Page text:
US Secretary of State Mike Pompeo said yesterday that "Israel is everything we want the entire Middle East to look like going forward" and that US-Israel relations are "stronger than ever".
Speaking at an award ceremony held by the Jewish Institute for National Security of America in Washington DC, Pompeo hailed Israel as "democratic and prosperous", adding "it desires peace, it is a home to a free press and a thriving economy," Arutz Sheva reported.
Pompeo then compared Israel to Iran, citing the latter's "corrupt leaders [who] assault the human rights of their own people and finance terrorism in every corner of the Middle East". Pompeo lamented that the US administration under former President Barack Obama "had more respect for the leaders of Iran than it did for the State of Israel," stressing that
under President Trump's leadership, the United States is standing where it should firmly be: On the side of Israel.
Pompeo also discussed the long-awaited US peace initiative – dubbed the "deal of the century" – hailing it as a "truly historic" effort to reach an agreement. Pompeo said that "we [the USA] are very hopeful that one day the Palestinian people will have the same kinds of things, the same material, the same opportunities that the people of Israel have," according to the Jerusalem Post. Pompeo added "We very much want you [the Palestinians] to have a space."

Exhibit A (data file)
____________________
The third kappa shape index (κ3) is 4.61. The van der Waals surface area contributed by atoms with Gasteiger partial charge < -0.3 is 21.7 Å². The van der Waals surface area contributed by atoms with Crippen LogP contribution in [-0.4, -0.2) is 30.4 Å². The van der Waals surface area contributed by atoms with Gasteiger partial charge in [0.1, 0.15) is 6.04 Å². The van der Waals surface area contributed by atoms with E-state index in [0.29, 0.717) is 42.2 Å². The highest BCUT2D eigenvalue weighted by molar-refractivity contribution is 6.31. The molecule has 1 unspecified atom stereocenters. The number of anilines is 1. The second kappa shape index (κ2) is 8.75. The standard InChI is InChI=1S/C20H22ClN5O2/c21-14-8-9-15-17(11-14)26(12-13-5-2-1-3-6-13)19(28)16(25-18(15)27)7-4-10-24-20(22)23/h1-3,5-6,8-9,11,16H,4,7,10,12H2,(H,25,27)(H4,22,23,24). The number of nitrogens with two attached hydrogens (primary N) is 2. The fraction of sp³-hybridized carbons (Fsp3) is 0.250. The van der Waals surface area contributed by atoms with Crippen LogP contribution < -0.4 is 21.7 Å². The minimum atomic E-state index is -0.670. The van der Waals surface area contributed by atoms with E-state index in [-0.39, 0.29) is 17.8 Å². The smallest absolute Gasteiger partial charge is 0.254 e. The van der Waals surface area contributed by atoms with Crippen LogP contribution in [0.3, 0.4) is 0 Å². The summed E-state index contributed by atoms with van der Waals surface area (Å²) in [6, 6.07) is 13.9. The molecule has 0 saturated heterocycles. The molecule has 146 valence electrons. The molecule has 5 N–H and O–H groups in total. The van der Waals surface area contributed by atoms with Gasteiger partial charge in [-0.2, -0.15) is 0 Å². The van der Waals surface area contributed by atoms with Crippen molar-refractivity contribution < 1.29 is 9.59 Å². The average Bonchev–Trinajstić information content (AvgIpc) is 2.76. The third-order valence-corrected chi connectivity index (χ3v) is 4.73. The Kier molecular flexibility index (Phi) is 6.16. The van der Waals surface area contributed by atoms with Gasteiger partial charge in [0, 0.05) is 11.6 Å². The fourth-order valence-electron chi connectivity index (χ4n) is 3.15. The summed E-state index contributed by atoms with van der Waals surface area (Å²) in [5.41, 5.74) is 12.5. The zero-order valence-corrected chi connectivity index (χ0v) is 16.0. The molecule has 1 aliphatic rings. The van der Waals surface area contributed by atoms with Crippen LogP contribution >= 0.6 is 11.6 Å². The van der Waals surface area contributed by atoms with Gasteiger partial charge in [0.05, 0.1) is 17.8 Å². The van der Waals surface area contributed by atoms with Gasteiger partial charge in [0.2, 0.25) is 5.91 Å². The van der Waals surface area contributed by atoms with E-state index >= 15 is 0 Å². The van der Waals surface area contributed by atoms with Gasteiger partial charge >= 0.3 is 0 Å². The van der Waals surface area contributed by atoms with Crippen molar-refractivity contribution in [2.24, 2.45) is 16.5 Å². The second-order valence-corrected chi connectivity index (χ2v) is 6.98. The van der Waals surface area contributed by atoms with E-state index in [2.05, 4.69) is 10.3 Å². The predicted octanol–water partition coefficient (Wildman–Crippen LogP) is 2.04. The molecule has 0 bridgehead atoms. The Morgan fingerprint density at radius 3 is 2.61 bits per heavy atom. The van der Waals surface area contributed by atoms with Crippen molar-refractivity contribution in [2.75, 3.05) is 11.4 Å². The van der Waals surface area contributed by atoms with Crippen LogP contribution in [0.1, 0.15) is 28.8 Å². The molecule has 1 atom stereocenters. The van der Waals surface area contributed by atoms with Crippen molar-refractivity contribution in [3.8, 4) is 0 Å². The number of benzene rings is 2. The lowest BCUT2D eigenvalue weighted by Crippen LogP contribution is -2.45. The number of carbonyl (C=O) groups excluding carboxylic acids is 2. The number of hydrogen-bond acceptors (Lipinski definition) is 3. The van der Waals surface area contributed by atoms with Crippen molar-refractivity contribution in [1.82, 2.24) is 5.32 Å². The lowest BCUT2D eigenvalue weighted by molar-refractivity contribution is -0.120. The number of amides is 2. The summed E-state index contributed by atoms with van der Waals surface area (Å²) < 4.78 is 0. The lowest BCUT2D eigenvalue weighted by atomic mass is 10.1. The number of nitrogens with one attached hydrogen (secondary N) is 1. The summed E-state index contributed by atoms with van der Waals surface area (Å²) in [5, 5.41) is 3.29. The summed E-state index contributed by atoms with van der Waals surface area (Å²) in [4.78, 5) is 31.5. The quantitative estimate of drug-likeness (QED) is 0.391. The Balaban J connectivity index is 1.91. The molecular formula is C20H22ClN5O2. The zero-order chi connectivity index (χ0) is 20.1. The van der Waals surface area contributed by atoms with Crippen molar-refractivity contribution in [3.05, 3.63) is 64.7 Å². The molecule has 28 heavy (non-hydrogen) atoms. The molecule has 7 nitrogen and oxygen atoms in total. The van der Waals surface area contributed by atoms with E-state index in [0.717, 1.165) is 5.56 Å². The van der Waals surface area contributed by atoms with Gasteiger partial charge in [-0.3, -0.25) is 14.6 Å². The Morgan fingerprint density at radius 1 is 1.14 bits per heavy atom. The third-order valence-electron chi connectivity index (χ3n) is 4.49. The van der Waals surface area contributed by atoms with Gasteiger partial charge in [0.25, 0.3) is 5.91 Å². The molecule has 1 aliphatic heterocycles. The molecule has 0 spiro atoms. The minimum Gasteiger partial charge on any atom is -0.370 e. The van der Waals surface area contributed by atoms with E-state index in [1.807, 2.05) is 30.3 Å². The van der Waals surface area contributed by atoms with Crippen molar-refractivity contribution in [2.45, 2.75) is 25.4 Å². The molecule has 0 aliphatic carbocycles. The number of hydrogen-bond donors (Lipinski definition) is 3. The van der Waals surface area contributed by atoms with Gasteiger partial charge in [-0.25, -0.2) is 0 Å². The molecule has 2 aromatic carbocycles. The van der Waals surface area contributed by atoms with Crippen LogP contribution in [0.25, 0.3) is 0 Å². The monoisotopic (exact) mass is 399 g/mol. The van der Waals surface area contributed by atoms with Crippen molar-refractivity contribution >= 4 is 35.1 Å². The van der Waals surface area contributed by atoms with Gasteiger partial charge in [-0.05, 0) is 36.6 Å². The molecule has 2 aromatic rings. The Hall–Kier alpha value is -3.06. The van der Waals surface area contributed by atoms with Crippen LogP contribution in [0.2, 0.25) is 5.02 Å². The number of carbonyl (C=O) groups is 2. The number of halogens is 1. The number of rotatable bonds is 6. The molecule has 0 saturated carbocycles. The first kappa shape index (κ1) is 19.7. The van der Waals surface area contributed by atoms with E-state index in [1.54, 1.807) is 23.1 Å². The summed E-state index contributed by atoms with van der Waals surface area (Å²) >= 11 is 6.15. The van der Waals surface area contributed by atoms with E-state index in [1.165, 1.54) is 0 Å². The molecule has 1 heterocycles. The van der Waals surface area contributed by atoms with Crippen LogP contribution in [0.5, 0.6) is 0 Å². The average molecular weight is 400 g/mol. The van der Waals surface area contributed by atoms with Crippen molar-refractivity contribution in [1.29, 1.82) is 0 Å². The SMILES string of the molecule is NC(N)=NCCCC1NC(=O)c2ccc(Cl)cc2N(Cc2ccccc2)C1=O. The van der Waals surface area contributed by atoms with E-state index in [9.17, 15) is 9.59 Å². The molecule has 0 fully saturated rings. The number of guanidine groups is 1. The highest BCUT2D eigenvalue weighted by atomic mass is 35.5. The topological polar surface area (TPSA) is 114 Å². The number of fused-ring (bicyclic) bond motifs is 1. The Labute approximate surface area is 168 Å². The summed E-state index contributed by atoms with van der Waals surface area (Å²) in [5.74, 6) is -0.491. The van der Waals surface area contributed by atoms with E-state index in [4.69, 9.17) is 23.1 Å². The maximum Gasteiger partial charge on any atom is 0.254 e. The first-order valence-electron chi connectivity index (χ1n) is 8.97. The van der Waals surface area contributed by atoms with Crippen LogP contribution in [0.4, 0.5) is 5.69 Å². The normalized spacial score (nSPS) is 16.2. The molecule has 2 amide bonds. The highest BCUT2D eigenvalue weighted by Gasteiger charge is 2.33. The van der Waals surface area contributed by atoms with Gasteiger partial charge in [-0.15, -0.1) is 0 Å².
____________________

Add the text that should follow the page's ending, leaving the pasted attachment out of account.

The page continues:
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Yet the Secretary of State also admitted that despite this "hope" for a Palestinian "space", he had that same day denied a $165 million transfer of aid to the Palestinian Authority (PA) citing the PA's "funding of terror". Pompeo was referring to the PA's refusal to adhere to US demands to cease so-called "martyr payments" to the families of those killed by Israeli occupation forces or those incarcerated in Israeli prisons. Other countries have also put pressure on the PA, with Israel enacting a law to withhold $130 million per month of tax revenue collected on behalf of the PA unless it ceases these stipends and Australia cutting its aid to the PA.
Though US-Israel ties have historically been strong, under President Donald Trump's administration these ties have reached new heights. Last week the largest ever US aid package to Israel – worth $38 billion over 10 years – entered into force. The Memorandum of Understanding was signed between the US and Israel in 2016 under the Obama Administration, but State Department Spokeswoman Heather Nauert hailed the deal as reflecting "the enduring and unshakable commitment of the President [Trump], this Administration, and the American people to Israel's security".
Trump has also spearheaded the so-called "deal of the century", a peace initiative he hopes will solve the decades-long situation in Israel-Palestine. Last month the president expressed support for the two-state solution for the first time since entering office. He explained: "I like two-state solution. Yeah. That's what I think… that's what I think works best. I don't even have to speak to anybody, that's my feeling… I think two-state solution works best." Despite such attempts to appear even-handed, the US has been criticised as a dishonest broker in any peace negotiations, with many believing the "deal of the century" will be biased towards Israel and put Israel's "security" before any measures beneficial to the Palestinians.
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